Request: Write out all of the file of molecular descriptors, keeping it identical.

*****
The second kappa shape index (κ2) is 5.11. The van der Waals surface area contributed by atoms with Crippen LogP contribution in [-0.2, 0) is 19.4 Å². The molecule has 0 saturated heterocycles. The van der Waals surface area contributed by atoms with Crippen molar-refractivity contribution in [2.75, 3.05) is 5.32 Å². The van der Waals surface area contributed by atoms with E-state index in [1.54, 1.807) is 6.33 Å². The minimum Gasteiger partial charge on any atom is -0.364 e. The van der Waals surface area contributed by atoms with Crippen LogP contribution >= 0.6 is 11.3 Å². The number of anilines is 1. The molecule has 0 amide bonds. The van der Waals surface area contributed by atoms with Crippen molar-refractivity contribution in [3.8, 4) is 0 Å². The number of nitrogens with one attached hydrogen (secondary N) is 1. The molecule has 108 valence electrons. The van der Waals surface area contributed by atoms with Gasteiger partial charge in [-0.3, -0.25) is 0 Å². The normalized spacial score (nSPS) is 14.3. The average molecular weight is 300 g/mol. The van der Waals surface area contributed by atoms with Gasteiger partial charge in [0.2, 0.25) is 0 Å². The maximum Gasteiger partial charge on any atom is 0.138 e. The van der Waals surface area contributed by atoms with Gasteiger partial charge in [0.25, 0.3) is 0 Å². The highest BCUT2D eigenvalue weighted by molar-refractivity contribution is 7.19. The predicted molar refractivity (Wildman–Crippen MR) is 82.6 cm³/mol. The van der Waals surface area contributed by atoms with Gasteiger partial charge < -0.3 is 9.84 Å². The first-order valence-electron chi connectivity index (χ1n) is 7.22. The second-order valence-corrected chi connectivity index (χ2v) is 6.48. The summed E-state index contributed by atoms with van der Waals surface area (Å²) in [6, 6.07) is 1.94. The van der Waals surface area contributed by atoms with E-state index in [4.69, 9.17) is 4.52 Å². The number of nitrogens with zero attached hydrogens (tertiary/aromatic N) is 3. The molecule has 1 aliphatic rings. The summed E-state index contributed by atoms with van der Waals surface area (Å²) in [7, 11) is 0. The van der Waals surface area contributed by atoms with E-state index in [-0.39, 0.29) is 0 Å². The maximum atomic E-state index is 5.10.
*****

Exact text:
The second kappa shape index (κ2) is 5.11. The van der Waals surface area contributed by atoms with Crippen LogP contribution in [-0.2, 0) is 19.4 Å². The molecule has 0 saturated heterocycles. The van der Waals surface area contributed by atoms with Crippen molar-refractivity contribution in [2.75, 3.05) is 5.32 Å². The van der Waals surface area contributed by atoms with E-state index in [1.54, 1.807) is 6.33 Å². The minimum Gasteiger partial charge on any atom is -0.364 e. The van der Waals surface area contributed by atoms with Crippen LogP contribution >= 0.6 is 11.3 Å². The number of anilines is 1. The molecule has 0 amide bonds. The van der Waals surface area contributed by atoms with Crippen molar-refractivity contribution in [3.8, 4) is 0 Å². The number of nitrogens with one attached hydrogen (secondary N) is 1. The molecule has 108 valence electrons. The van der Waals surface area contributed by atoms with Gasteiger partial charge in [-0.3, -0.25) is 0 Å². The normalized spacial score (nSPS) is 14.3. The average molecular weight is 300 g/mol. The van der Waals surface area contributed by atoms with Gasteiger partial charge in [0.2, 0.25) is 0 Å². The maximum Gasteiger partial charge on any atom is 0.138 e. The van der Waals surface area contributed by atoms with Gasteiger partial charge in [0.25, 0.3) is 0 Å². The highest BCUT2D eigenvalue weighted by molar-refractivity contribution is 7.19. The predicted molar refractivity (Wildman–Crippen MR) is 82.6 cm³/mol. The van der Waals surface area contributed by atoms with Gasteiger partial charge < -0.3 is 9.84 Å². The first-order valence-electron chi connectivity index (χ1n) is 7.22. The second-order valence-corrected chi connectivity index (χ2v) is 6.48. The summed E-state index contributed by atoms with van der Waals surface area (Å²) in [6, 6.07) is 1.94. The van der Waals surface area contributed by atoms with E-state index in [4.69, 9.17) is 4.52 Å². The number of nitrogens with zero attached hydrogens (tertiary/aromatic N) is 3. The molecule has 1 aliphatic rings. The summed E-state index contributed by atoms with van der Waals surface area (Å²) in [7, 11) is 0. The van der Waals surface area contributed by atoms with E-state index in [-0.39, 0.29) is 0 Å². The maximum atomic E-state index is 5.10.